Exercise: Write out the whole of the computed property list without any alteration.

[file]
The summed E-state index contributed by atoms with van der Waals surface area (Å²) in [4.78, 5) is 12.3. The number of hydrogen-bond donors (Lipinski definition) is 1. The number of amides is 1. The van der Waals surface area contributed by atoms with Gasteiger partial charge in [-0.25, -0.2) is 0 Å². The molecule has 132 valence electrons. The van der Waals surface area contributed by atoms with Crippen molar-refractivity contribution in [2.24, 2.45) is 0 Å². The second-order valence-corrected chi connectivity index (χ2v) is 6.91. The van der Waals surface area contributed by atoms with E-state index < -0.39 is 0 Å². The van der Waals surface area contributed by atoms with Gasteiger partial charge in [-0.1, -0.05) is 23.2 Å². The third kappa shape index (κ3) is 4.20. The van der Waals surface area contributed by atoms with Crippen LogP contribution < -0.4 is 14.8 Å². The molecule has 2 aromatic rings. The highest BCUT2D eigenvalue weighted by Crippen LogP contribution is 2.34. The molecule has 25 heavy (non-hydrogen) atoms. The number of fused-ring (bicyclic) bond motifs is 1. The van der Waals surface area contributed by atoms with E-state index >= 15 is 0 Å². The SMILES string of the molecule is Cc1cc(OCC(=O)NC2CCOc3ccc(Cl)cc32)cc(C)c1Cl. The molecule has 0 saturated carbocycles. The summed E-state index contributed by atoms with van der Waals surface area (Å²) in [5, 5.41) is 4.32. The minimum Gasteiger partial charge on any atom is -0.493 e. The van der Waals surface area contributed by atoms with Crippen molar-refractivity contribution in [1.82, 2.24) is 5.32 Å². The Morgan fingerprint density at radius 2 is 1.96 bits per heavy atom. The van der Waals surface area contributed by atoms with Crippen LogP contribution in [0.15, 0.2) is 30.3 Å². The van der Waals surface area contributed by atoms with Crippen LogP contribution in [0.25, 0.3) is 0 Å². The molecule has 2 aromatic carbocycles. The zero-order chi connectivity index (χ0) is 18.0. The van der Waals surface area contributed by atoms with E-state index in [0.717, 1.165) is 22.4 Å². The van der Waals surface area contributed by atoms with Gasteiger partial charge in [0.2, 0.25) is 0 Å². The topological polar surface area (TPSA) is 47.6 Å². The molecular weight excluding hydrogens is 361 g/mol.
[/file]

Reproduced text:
The summed E-state index contributed by atoms with van der Waals surface area (Å²) in [4.78, 5) is 12.3. The number of hydrogen-bond donors (Lipinski definition) is 1. The number of amides is 1. The van der Waals surface area contributed by atoms with Gasteiger partial charge in [-0.25, -0.2) is 0 Å². The molecule has 132 valence electrons. The van der Waals surface area contributed by atoms with Crippen molar-refractivity contribution in [2.24, 2.45) is 0 Å². The second-order valence-corrected chi connectivity index (χ2v) is 6.91. The van der Waals surface area contributed by atoms with E-state index < -0.39 is 0 Å². The van der Waals surface area contributed by atoms with Gasteiger partial charge in [-0.1, -0.05) is 23.2 Å². The third kappa shape index (κ3) is 4.20. The van der Waals surface area contributed by atoms with Crippen LogP contribution < -0.4 is 14.8 Å². The molecule has 2 aromatic rings. The highest BCUT2D eigenvalue weighted by Crippen LogP contribution is 2.34. The molecule has 25 heavy (non-hydrogen) atoms. The number of fused-ring (bicyclic) bond motifs is 1. The van der Waals surface area contributed by atoms with E-state index >= 15 is 0 Å². The SMILES string of the molecule is Cc1cc(OCC(=O)NC2CCOc3ccc(Cl)cc32)cc(C)c1Cl. The molecule has 0 saturated carbocycles. The summed E-state index contributed by atoms with van der Waals surface area (Å²) in [5, 5.41) is 4.32. The minimum Gasteiger partial charge on any atom is -0.493 e. The van der Waals surface area contributed by atoms with Crippen molar-refractivity contribution in [1.82, 2.24) is 5.32 Å². The Morgan fingerprint density at radius 2 is 1.96 bits per heavy atom. The van der Waals surface area contributed by atoms with Crippen LogP contribution in [0.15, 0.2) is 30.3 Å². The van der Waals surface area contributed by atoms with Crippen LogP contribution in [0.25, 0.3) is 0 Å². The molecule has 2 aromatic carbocycles. The zero-order chi connectivity index (χ0) is 18.0. The van der Waals surface area contributed by atoms with E-state index in [0.717, 1.165) is 22.4 Å². The van der Waals surface area contributed by atoms with Gasteiger partial charge in [0.2, 0.25) is 0 Å². The topological polar surface area (TPSA) is 47.6 Å². The molecular weight excluding hydrogens is 361 g/mol.